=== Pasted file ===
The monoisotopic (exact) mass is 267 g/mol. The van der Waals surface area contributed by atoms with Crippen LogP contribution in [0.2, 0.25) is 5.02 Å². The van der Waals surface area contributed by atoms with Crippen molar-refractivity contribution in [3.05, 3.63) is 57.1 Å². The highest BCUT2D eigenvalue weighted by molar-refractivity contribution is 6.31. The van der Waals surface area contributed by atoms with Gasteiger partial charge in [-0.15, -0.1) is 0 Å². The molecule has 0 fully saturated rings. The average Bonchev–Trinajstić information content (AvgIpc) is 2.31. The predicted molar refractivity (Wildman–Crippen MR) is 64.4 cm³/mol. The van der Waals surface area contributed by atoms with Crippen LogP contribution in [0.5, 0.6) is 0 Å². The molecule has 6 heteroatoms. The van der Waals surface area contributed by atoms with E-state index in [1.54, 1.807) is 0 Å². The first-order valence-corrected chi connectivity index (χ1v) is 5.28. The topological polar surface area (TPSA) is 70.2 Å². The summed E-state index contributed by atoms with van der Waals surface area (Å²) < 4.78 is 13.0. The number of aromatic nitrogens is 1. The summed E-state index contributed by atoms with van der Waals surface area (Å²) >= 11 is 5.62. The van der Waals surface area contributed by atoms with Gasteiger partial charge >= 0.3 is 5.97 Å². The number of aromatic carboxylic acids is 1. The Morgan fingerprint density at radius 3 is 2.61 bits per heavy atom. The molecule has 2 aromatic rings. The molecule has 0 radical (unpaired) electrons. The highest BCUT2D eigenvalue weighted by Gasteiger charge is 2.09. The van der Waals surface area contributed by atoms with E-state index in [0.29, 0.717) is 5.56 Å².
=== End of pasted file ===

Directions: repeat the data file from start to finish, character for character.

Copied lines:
The monoisotopic (exact) mass is 267 g/mol. The van der Waals surface area contributed by atoms with Crippen LogP contribution in [0.2, 0.25) is 5.02 Å². The van der Waals surface area contributed by atoms with Crippen molar-refractivity contribution in [3.05, 3.63) is 57.1 Å². The highest BCUT2D eigenvalue weighted by molar-refractivity contribution is 6.31. The van der Waals surface area contributed by atoms with Gasteiger partial charge in [-0.15, -0.1) is 0 Å². The molecule has 0 fully saturated rings. The average Bonchev–Trinajstić information content (AvgIpc) is 2.31. The predicted molar refractivity (Wildman–Crippen MR) is 64.4 cm³/mol. The van der Waals surface area contributed by atoms with Crippen LogP contribution in [0.5, 0.6) is 0 Å². The molecule has 6 heteroatoms. The van der Waals surface area contributed by atoms with E-state index in [1.54, 1.807) is 0 Å². The first-order valence-corrected chi connectivity index (χ1v) is 5.28. The topological polar surface area (TPSA) is 70.2 Å². The summed E-state index contributed by atoms with van der Waals surface area (Å²) < 4.78 is 13.0. The number of aromatic nitrogens is 1. The summed E-state index contributed by atoms with van der Waals surface area (Å²) >= 11 is 5.62. The van der Waals surface area contributed by atoms with Gasteiger partial charge >= 0.3 is 5.97 Å². The number of aromatic carboxylic acids is 1. The Morgan fingerprint density at radius 3 is 2.61 bits per heavy atom. The molecule has 2 aromatic rings. The molecule has 0 radical (unpaired) electrons. The highest BCUT2D eigenvalue weighted by Gasteiger charge is 2.09. The van der Waals surface area contributed by atoms with E-state index in [0.29, 0.717) is 5.56 Å².